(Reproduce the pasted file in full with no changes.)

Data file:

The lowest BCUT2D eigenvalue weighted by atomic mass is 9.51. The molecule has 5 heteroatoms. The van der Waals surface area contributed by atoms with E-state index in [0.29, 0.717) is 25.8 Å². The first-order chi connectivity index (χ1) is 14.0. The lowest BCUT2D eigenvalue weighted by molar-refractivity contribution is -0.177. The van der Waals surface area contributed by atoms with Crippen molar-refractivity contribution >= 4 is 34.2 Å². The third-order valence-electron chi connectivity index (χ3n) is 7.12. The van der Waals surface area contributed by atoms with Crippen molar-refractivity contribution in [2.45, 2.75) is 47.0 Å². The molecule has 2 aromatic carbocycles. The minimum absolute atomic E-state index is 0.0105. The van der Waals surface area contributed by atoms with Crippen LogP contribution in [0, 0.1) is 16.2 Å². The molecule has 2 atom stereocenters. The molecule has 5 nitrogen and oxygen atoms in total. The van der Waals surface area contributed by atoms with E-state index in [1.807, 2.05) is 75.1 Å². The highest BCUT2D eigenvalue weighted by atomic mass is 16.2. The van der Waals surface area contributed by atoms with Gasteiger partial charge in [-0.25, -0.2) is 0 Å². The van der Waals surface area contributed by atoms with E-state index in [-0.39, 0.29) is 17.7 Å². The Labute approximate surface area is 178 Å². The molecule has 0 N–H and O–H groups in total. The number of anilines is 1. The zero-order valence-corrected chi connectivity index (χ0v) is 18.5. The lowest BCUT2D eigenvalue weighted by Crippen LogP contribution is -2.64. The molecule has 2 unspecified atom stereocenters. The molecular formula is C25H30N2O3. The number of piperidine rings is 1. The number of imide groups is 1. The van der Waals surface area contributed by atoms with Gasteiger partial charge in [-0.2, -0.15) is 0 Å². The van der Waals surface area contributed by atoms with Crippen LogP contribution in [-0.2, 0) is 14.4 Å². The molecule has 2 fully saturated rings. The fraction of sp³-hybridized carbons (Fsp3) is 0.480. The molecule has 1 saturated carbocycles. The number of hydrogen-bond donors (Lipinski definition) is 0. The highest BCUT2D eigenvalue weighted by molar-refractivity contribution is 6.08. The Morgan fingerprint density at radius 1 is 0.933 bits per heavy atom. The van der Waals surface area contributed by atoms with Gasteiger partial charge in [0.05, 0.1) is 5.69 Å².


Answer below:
The lowest BCUT2D eigenvalue weighted by atomic mass is 9.51. The molecule has 5 heteroatoms. The van der Waals surface area contributed by atoms with E-state index in [0.29, 0.717) is 25.8 Å². The first-order chi connectivity index (χ1) is 14.0. The lowest BCUT2D eigenvalue weighted by molar-refractivity contribution is -0.177. The van der Waals surface area contributed by atoms with Crippen molar-refractivity contribution >= 4 is 34.2 Å². The third-order valence-electron chi connectivity index (χ3n) is 7.12. The van der Waals surface area contributed by atoms with Crippen molar-refractivity contribution in [2.45, 2.75) is 47.0 Å². The molecule has 2 aromatic carbocycles. The minimum absolute atomic E-state index is 0.0105. The van der Waals surface area contributed by atoms with Crippen LogP contribution in [0, 0.1) is 16.2 Å². The molecule has 2 atom stereocenters. The molecule has 5 nitrogen and oxygen atoms in total. The van der Waals surface area contributed by atoms with E-state index in [1.807, 2.05) is 75.1 Å². The highest BCUT2D eigenvalue weighted by atomic mass is 16.2. The van der Waals surface area contributed by atoms with Gasteiger partial charge in [-0.25, -0.2) is 0 Å². The van der Waals surface area contributed by atoms with E-state index in [-0.39, 0.29) is 17.7 Å². The Labute approximate surface area is 178 Å². The molecule has 0 N–H and O–H groups in total. The number of anilines is 1. The zero-order valence-corrected chi connectivity index (χ0v) is 18.5. The lowest BCUT2D eigenvalue weighted by Crippen LogP contribution is -2.64. The molecule has 2 unspecified atom stereocenters. The molecular formula is C25H30N2O3. The number of piperidine rings is 1. The number of imide groups is 1. The van der Waals surface area contributed by atoms with Gasteiger partial charge in [-0.2, -0.15) is 0 Å². The van der Waals surface area contributed by atoms with Crippen LogP contribution in [-0.2, 0) is 14.4 Å². The molecule has 2 fully saturated rings. The fraction of sp³-hybridized carbons (Fsp3) is 0.480. The molecule has 1 saturated carbocycles. The number of hydrogen-bond donors (Lipinski definition) is 0. The highest BCUT2D eigenvalue weighted by molar-refractivity contribution is 6.08. The Morgan fingerprint density at radius 1 is 0.933 bits per heavy atom. The van der Waals surface area contributed by atoms with Gasteiger partial charge in [0.05, 0.1) is 5.69 Å².